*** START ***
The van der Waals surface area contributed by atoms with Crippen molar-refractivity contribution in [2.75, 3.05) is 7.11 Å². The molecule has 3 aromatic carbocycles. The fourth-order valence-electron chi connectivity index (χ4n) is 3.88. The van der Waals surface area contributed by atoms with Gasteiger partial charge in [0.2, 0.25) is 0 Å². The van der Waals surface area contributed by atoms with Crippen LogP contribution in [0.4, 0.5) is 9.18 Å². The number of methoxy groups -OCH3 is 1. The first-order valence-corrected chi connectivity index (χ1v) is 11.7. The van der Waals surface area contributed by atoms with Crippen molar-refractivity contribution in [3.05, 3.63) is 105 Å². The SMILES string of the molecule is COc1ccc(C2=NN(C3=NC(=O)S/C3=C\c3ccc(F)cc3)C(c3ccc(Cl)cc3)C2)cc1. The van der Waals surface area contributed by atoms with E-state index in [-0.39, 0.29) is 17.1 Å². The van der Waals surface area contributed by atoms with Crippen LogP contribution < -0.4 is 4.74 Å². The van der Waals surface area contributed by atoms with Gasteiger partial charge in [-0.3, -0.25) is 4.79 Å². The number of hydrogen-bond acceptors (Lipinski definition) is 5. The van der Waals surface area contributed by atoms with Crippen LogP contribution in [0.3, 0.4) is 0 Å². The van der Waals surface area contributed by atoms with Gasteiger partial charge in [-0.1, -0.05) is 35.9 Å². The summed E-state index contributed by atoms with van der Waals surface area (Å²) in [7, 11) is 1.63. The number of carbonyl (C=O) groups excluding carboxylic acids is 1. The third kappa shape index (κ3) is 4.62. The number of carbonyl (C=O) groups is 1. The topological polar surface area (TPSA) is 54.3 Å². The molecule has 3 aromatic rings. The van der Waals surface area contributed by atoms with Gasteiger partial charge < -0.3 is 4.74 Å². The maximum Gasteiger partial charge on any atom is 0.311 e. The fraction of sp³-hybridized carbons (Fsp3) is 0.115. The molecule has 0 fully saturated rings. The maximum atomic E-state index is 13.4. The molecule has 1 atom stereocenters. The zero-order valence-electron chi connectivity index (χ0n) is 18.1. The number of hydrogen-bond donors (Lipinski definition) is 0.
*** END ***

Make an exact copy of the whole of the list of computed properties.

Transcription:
The van der Waals surface area contributed by atoms with Crippen molar-refractivity contribution in [2.75, 3.05) is 7.11 Å². The molecule has 3 aromatic carbocycles. The fourth-order valence-electron chi connectivity index (χ4n) is 3.88. The van der Waals surface area contributed by atoms with Gasteiger partial charge in [0.2, 0.25) is 0 Å². The van der Waals surface area contributed by atoms with Crippen LogP contribution in [0.4, 0.5) is 9.18 Å². The number of methoxy groups -OCH3 is 1. The first-order valence-corrected chi connectivity index (χ1v) is 11.7. The van der Waals surface area contributed by atoms with Crippen molar-refractivity contribution in [3.05, 3.63) is 105 Å². The SMILES string of the molecule is COc1ccc(C2=NN(C3=NC(=O)S/C3=C\c3ccc(F)cc3)C(c3ccc(Cl)cc3)C2)cc1. The van der Waals surface area contributed by atoms with E-state index in [-0.39, 0.29) is 17.1 Å². The van der Waals surface area contributed by atoms with Crippen LogP contribution < -0.4 is 4.74 Å². The van der Waals surface area contributed by atoms with Gasteiger partial charge in [-0.3, -0.25) is 4.79 Å². The number of hydrogen-bond acceptors (Lipinski definition) is 5. The van der Waals surface area contributed by atoms with Crippen LogP contribution in [0.3, 0.4) is 0 Å². The van der Waals surface area contributed by atoms with Gasteiger partial charge in [-0.1, -0.05) is 35.9 Å². The summed E-state index contributed by atoms with van der Waals surface area (Å²) in [7, 11) is 1.63. The number of carbonyl (C=O) groups excluding carboxylic acids is 1. The third kappa shape index (κ3) is 4.62. The number of carbonyl (C=O) groups is 1. The topological polar surface area (TPSA) is 54.3 Å². The molecule has 3 aromatic rings. The van der Waals surface area contributed by atoms with Gasteiger partial charge < -0.3 is 4.74 Å². The maximum Gasteiger partial charge on any atom is 0.311 e. The fraction of sp³-hybridized carbons (Fsp3) is 0.115. The molecule has 0 fully saturated rings. The maximum atomic E-state index is 13.4. The molecule has 1 atom stereocenters. The zero-order valence-electron chi connectivity index (χ0n) is 18.1. The number of hydrogen-bond donors (Lipinski definition) is 0.